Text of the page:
February 2, 2018

Shoppers Rewarded Retailers this Holiday Season

For retailers, the 2017 holiday season felt like the end of a long winter and the beginning of an exciting new era.

Depending on a retailer's point of view, holiday is either the end of the year (and for the weaker ones the end of the world) or the start of it. When things are bad, retailers typically like to view it as the end, but when things are good, they view it as a beginning.

This year they are universally seeing it as a beginning.

Shoppers rewarded retailers who had survived the decade since the recession with revenues and profits, giving them hope and expectations for the future.

Online shopping showed enormous growth, with an increase of 18.1 percent compared to 2016. There were 412 million online transactions during the holiday season, and on Black Friday, Americans spent 17 percent more online than they did in 2016. It's no surprise that Amazon was the top retailer by transaction share, with 69.5 percent. Amazon also succeeded in loyalty, as more than 4 million people started an Amazon Prime free trial or began paid membership during the holiday season. There were 750 million packages delivered between Thanksgiving and New Year's Eve, approximately 40 million more than last year.

All of this contributed to a total holiday sales increase of a record 5.5 percent in 2017, which is the largest year-over-year increase since 2011, according to a Mastercard SpendingPulse report.

And just when analysts predicted physical store traffic would falter, 27 percent of retailer emails drove customers to physical locations, indicating the emphasis retailers are putting on omnichannel strategy. In fact, Target reported comparable sales growth of 3.4 percent in November and December, with physical stores enabling approximately 80 percent of that sales growth.

2017 was a successful holiday season for all of retail, but some won bigger than others. So, who did it right? And how did they succeed?

Sephora, the fast-growing cosmetics retailer, continues to show what it takes to win in this market.

Sephora has invested in developing innovative and proprietary technology to make its stores more welcoming and engaging for customers. It has invested in data as a competitive advantage rather than simply as a means to bombard customers with messaging, and in the process, it has created a community platform for customers that provides insight and drives engagement, and thus more sales.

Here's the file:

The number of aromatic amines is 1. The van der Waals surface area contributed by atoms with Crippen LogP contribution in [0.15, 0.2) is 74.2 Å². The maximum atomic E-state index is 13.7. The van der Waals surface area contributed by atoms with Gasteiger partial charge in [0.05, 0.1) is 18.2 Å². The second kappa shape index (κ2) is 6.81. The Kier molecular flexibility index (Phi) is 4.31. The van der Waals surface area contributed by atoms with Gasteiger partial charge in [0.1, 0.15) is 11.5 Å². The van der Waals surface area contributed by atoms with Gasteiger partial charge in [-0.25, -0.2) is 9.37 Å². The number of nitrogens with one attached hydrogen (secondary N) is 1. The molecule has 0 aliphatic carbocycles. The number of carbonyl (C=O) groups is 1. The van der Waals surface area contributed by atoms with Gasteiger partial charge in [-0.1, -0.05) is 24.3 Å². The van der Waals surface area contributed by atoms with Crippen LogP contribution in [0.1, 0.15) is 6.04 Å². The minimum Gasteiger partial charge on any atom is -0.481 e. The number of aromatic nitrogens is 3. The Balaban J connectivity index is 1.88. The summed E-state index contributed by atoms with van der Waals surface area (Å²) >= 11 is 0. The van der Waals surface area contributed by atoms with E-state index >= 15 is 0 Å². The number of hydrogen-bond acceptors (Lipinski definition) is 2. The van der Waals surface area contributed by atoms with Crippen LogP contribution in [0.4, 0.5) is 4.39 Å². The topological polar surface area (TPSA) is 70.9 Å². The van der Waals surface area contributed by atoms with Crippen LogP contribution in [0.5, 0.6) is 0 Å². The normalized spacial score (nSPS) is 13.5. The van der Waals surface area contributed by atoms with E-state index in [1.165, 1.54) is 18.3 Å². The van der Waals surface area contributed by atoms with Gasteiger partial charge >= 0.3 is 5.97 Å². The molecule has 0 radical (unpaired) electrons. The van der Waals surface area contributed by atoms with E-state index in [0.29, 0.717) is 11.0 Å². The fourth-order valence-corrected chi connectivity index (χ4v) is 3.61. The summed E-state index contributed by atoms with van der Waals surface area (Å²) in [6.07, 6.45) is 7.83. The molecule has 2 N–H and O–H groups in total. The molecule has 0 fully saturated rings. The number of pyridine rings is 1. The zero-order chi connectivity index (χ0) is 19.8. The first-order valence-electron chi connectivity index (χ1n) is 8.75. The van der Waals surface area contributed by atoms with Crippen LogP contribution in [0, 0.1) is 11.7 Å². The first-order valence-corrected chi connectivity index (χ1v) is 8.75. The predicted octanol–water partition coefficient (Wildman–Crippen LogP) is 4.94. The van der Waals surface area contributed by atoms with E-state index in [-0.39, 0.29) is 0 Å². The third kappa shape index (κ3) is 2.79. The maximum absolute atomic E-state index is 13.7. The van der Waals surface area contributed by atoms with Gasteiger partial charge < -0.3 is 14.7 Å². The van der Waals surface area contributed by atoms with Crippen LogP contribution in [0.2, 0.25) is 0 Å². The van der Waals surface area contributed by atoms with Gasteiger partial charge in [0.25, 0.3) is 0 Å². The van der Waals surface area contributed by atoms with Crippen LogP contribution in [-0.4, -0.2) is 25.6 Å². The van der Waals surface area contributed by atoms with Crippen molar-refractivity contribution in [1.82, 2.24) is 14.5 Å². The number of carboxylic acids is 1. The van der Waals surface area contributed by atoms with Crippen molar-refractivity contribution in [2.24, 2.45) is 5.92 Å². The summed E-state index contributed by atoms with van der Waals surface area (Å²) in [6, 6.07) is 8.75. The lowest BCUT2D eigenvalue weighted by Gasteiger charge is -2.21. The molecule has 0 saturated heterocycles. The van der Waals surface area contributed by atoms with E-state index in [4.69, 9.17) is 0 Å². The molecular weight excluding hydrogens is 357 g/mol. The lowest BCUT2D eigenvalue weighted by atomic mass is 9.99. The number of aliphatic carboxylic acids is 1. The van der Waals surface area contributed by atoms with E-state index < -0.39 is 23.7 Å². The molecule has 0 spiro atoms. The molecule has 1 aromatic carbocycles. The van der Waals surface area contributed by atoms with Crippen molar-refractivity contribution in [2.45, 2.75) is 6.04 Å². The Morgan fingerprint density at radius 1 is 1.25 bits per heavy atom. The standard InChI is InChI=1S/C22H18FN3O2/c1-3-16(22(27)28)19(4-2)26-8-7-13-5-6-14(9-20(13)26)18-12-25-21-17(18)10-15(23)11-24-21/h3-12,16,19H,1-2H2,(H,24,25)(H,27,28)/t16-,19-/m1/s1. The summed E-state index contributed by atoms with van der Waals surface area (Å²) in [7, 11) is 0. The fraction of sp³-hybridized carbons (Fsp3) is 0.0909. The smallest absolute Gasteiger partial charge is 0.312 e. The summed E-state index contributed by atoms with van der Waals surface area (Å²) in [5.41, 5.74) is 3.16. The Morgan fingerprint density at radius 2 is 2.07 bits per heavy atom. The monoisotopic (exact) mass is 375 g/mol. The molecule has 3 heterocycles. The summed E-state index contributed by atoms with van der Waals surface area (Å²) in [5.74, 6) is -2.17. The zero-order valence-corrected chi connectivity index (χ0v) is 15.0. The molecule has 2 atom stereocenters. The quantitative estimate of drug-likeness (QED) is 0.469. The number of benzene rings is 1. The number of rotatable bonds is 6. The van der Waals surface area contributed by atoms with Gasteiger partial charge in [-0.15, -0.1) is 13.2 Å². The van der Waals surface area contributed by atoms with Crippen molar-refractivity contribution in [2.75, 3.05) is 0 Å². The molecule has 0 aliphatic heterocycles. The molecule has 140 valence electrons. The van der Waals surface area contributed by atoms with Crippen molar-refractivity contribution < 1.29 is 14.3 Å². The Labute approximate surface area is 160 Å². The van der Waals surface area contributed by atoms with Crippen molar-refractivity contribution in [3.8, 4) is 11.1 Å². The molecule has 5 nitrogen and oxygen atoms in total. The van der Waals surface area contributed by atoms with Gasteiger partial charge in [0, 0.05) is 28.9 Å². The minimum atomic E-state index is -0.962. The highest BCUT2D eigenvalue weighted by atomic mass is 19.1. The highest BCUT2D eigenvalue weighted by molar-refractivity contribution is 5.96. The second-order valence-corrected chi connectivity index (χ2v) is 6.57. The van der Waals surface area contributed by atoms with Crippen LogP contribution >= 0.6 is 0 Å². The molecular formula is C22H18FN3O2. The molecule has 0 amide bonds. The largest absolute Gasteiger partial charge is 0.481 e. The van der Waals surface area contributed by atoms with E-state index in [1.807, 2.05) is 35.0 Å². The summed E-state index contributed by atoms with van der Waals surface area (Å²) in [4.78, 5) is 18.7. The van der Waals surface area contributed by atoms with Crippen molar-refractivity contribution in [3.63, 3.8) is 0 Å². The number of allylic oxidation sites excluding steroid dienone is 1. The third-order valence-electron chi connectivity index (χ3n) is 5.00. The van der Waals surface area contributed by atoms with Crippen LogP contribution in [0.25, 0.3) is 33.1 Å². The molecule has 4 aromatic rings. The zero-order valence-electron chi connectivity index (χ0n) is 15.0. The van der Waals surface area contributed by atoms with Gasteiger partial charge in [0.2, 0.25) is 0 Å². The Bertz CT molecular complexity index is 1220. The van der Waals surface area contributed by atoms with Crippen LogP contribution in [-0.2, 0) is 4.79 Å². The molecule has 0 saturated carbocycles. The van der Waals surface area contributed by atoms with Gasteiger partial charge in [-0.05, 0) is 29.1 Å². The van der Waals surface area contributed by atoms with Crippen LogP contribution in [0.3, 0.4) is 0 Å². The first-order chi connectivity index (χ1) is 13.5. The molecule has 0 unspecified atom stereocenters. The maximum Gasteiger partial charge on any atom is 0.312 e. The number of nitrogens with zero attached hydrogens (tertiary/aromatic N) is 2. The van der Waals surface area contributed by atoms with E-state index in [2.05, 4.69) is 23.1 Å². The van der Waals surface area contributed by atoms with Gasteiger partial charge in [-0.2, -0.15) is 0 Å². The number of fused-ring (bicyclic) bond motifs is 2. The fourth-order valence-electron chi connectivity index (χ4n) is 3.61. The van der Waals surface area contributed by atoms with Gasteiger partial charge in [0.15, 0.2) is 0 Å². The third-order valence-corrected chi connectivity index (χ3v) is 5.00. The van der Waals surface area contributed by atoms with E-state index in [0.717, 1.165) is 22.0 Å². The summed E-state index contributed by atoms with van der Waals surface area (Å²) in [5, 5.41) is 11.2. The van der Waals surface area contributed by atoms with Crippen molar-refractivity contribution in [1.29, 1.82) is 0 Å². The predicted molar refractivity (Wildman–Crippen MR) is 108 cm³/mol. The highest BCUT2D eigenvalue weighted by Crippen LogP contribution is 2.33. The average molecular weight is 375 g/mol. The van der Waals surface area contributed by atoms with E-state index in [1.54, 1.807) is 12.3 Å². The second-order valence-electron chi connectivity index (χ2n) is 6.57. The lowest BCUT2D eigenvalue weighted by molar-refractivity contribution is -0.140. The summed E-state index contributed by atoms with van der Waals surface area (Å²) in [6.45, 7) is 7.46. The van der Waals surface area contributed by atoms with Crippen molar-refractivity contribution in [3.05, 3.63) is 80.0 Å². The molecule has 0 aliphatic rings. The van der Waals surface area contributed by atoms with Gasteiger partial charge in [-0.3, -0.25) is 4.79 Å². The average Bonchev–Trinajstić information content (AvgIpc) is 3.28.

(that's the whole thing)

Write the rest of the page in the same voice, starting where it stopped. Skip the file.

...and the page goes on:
Sephora replaced its holiday catalog with a digital campaign, which reached 20 times more people than the print version and enabled it to literally look over its customers' shoulders in real time to see what was grabbing them and what wasn't, then adapt its strategy accordingly.

Although the majority of Sephora's sales were online, the brand still took Retail Dive's 2017 Store Concept of the Year award by cracking what "experience" in beauty means in a digital world. And it wasn't just contemporary brands like Sephora that were able to pull this off. More traditional broader-based retailers like Kohl's and Walmart also showed success this holiday season. Kohl's same-store sales surged above the market at 6.9 percent during this period. Walmart attracted more shoppers by throwing 20,000 "parties" across its stores, hosting in-store toy demos, personal shopping list guides and even visits from Santa Claus.

"Above the cloud line" and eying the summit.

The beauty of Sephora's playbook is that it is available to any retailer to adopt and make their own. As our colleague Bryan Gildenberg, Kantar Consulting's chief knowledge officer, has noted, we are now "above the cloud line" in digital commerce and communications.

This means that we are through the era of multiple unknowns in digital commerce and communications. We now understand the effect of mobile, the importance of near-immediate delivery and the effects of these forces on our business models. We have a clear view of the relationships among sales, insights and engagement across devices and in the full variety of digital and physical contexts.

Gildenberg's analogy is instructive. Just as climbers know their goal (summiting), they also know that for large periods of the climb they will be in the "cloud line" -- often unclear on which step to take and where it might lead. This makes making long-term decisions and investments hard. There are so many variables and experiments going at once. Now though, the common threads of successful digital commerce and communications are visible. The clouds have cleared and retailers still on the mountain can plot their next steps with increased confidence. The challenge hasn't eased, but the routes to the top and to success are now more readily apparent.

The fastest-moving businesses in the world have a clear vision of how far they are from the summit and how to get there. Marketers that sit "above the cloud line" see the opportunities to create a meaningful experience and be intentional with shoppers.

Brands know they must capture their data and turn it into insights to engage customers in a way that they can easily consume and do something with.

Brands that won the holiday season this year streamlined how and where they're communicating with shoppers across channels to create a connected experience, telling a clear and consistent story from mobile to web, third party and in-store.

As with climbers clearing the cloud line, it's not an end but a beginning, and one they can take with renewed purpose and optimism.

Andy Heddle, group channel director, ecommerce, contributed to this article.